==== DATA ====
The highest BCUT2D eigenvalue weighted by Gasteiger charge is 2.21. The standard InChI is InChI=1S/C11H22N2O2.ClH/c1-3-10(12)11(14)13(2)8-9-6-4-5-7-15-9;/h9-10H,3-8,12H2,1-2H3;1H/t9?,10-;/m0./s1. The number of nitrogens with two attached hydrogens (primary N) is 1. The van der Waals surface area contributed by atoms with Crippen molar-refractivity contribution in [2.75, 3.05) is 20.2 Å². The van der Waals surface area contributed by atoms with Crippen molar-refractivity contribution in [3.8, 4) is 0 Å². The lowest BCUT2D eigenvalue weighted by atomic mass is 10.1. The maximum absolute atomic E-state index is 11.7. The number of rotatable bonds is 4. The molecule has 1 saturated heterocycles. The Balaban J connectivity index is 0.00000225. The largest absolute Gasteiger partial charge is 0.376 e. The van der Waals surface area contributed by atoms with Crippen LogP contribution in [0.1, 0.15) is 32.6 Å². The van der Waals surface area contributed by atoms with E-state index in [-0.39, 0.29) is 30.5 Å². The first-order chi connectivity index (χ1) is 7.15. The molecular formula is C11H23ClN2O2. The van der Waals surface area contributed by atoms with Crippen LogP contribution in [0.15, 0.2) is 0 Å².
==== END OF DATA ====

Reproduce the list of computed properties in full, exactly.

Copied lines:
The highest BCUT2D eigenvalue weighted by Gasteiger charge is 2.21. The standard InChI is InChI=1S/C11H22N2O2.ClH/c1-3-10(12)11(14)13(2)8-9-6-4-5-7-15-9;/h9-10H,3-8,12H2,1-2H3;1H/t9?,10-;/m0./s1. The number of nitrogens with two attached hydrogens (primary N) is 1. The van der Waals surface area contributed by atoms with Crippen molar-refractivity contribution in [2.75, 3.05) is 20.2 Å². The van der Waals surface area contributed by atoms with Crippen molar-refractivity contribution in [3.8, 4) is 0 Å². The lowest BCUT2D eigenvalue weighted by atomic mass is 10.1. The maximum absolute atomic E-state index is 11.7. The number of rotatable bonds is 4. The molecule has 1 saturated heterocycles. The Balaban J connectivity index is 0.00000225. The largest absolute Gasteiger partial charge is 0.376 e. The van der Waals surface area contributed by atoms with Crippen LogP contribution in [0.1, 0.15) is 32.6 Å². The van der Waals surface area contributed by atoms with E-state index in [-0.39, 0.29) is 30.5 Å². The first-order chi connectivity index (χ1) is 7.15. The molecular formula is C11H23ClN2O2. The van der Waals surface area contributed by atoms with Crippen LogP contribution in [0.15, 0.2) is 0 Å².